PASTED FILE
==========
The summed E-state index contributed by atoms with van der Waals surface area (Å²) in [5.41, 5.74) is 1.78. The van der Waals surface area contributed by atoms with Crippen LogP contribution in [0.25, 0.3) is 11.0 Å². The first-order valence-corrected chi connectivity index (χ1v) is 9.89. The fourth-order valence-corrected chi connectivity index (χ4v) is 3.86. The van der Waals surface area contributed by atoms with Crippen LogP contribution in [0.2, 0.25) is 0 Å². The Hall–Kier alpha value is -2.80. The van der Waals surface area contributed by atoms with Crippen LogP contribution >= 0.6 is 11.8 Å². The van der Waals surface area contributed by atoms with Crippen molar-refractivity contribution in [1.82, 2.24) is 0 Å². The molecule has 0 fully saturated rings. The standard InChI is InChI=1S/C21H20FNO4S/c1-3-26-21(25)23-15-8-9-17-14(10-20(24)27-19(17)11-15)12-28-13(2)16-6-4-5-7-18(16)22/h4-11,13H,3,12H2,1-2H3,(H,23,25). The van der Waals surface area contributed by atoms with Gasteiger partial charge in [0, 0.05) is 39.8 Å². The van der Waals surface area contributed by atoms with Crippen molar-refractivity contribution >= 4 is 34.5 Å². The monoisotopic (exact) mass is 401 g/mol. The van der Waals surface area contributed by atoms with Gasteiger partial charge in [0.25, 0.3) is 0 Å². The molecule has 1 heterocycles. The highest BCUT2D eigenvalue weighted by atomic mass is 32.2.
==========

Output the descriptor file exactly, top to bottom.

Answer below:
The summed E-state index contributed by atoms with van der Waals surface area (Å²) in [5.41, 5.74) is 1.78. The van der Waals surface area contributed by atoms with Crippen LogP contribution in [0.25, 0.3) is 11.0 Å². The first-order valence-corrected chi connectivity index (χ1v) is 9.89. The fourth-order valence-corrected chi connectivity index (χ4v) is 3.86. The van der Waals surface area contributed by atoms with Crippen LogP contribution in [0.2, 0.25) is 0 Å². The Hall–Kier alpha value is -2.80. The van der Waals surface area contributed by atoms with Crippen LogP contribution >= 0.6 is 11.8 Å². The van der Waals surface area contributed by atoms with Crippen molar-refractivity contribution in [1.82, 2.24) is 0 Å². The molecule has 0 fully saturated rings. The standard InChI is InChI=1S/C21H20FNO4S/c1-3-26-21(25)23-15-8-9-17-14(10-20(24)27-19(17)11-15)12-28-13(2)16-6-4-5-7-18(16)22/h4-11,13H,3,12H2,1-2H3,(H,23,25). The van der Waals surface area contributed by atoms with Gasteiger partial charge in [0, 0.05) is 39.8 Å². The van der Waals surface area contributed by atoms with Crippen molar-refractivity contribution >= 4 is 34.5 Å². The monoisotopic (exact) mass is 401 g/mol. The van der Waals surface area contributed by atoms with Gasteiger partial charge in [0.25, 0.3) is 0 Å². The molecule has 1 heterocycles. The highest BCUT2D eigenvalue weighted by atomic mass is 32.2.